• One etude by Wohlfahrt, Kayser, Mazas, Kreutzer, Fiorillo, Rode op 35 or 37, or equivalent
    • All major scales in either 2 or 3 octaves. Quarter note=72: please be prepared to slur two quarter notes per bow as well as six eighth note triplets per bow. Memorized.
    • sight-reading

Should you have additional questions, feel free to contact our Violin studio faculty – Prof. Carlos Rubio

VIOLA

  • Bachelor of Music Education
  • Bachelor of Music Composition, Theory, Music History, and Elective Studies
    • One major and one minor scale in 2 octaves
    • One mov. of a Sonata, concerto, or show piece.
    • One mov. of a Bach Suite
  • Bachelor of Music Therapy
    • One major scale in 2 octaves
    • One mov. Of a concerto, Bach suite, or sonata.
  • Bachelor of Music Performance
    • One major and one minor scale in 3 octaves
    • One etude or caprice
    • One mov. of a Sonata, concerto, or show piece.
    • Two movements of a Bach Suite

Should you have additional questions, feel free to contact our Viola studio faculty – Prof. Adrianna Linares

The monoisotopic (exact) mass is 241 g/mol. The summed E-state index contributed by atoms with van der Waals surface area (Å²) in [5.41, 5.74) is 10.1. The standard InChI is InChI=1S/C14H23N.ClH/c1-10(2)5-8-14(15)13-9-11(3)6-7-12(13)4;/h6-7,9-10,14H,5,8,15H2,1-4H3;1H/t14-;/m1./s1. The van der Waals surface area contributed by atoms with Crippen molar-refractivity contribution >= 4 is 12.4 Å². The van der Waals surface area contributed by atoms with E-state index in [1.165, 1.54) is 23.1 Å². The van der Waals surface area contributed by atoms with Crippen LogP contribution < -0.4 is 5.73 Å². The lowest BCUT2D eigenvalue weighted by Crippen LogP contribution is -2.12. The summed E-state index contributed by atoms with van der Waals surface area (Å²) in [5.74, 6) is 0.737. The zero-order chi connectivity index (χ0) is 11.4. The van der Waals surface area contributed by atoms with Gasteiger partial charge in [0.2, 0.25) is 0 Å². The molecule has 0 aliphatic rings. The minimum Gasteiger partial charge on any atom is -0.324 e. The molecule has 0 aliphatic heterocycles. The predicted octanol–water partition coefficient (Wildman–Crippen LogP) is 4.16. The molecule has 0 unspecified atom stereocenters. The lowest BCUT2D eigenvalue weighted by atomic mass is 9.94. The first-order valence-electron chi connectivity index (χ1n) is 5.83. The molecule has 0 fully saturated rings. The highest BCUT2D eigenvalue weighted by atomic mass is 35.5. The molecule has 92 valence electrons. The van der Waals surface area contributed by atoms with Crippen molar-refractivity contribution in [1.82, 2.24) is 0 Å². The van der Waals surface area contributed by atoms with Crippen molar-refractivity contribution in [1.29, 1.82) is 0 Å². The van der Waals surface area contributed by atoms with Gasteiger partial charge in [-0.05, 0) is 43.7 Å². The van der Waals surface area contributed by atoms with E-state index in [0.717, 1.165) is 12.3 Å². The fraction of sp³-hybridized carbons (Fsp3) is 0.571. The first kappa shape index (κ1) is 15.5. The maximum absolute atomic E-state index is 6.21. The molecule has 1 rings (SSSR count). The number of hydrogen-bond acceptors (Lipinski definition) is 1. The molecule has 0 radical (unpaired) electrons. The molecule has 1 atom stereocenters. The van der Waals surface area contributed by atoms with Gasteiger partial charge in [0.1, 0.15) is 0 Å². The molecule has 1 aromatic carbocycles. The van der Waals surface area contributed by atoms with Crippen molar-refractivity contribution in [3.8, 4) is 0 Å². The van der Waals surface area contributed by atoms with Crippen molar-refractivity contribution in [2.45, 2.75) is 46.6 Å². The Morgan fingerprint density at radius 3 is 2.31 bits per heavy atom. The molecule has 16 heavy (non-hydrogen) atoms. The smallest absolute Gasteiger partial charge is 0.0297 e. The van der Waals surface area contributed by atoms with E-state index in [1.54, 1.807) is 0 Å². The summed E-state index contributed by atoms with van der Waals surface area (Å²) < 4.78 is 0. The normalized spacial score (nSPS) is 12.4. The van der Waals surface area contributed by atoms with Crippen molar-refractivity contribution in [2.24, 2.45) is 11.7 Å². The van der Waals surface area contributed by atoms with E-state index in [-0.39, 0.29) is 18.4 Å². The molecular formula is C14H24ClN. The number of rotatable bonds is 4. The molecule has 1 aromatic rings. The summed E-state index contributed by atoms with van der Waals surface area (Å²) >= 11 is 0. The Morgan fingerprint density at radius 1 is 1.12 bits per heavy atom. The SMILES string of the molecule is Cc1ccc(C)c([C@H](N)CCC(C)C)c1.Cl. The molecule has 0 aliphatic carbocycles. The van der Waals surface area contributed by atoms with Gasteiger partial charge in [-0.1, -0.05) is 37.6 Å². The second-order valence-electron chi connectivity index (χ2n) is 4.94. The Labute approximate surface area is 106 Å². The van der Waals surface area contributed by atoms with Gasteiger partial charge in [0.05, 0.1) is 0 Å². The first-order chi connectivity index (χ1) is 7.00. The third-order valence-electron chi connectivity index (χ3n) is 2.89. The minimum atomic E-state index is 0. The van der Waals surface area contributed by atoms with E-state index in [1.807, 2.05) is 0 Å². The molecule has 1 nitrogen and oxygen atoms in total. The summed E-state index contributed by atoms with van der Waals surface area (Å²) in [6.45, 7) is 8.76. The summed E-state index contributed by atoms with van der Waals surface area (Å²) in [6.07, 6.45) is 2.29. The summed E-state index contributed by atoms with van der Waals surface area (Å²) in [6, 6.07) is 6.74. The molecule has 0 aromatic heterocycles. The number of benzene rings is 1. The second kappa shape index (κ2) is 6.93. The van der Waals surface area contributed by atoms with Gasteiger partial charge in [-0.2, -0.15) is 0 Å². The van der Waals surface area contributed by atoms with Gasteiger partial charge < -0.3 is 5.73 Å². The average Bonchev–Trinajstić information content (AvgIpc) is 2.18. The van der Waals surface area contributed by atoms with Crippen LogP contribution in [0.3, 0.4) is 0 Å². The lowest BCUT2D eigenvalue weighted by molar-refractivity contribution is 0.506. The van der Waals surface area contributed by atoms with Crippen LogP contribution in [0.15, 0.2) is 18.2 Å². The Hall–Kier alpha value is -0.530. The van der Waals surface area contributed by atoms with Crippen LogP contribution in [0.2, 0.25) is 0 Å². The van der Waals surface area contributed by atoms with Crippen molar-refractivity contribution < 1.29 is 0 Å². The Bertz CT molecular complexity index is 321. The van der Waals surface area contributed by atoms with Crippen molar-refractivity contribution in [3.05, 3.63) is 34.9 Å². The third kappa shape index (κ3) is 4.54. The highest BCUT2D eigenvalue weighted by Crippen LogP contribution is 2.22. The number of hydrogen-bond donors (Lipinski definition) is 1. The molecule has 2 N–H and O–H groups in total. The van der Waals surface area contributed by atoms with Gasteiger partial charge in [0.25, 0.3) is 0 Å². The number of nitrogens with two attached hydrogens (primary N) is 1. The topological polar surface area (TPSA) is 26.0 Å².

VOICE

It is not necessary to bring an accompanist. One will be provided for you. You may bring your own pianist if you prefer.

  • Bachelor of Music Education
  • Bachelor of Music Composition, Theory, Music History, and Elective Studies
    • No choral music excerpts or Musical Theatre
      *All selections must be memorized
      • 2 songs from the classical repertoire
        • Examples include selections from 24 Italian Songs and Arias, Joan Boytim vocal books, spiritual and folk song arrangements, British or American Art song (Britten, Vaughn Williams, Barber, Hundley, Beach)
  • Bachelor of Music Therapy
    • No choral music excerpts or Musical Theatre
      *All selections must be memorized
      • one classical selection (may be in a foreign language)
        • Examples include selections from 24 Italian Songs and Arias, Joan Boytim vocal books, spiritual and folk song arrangements, British or American Art song (Britten, Vaughn Williams, Barber, Hundley, Beach)
      • one additional selection. Please choose from the following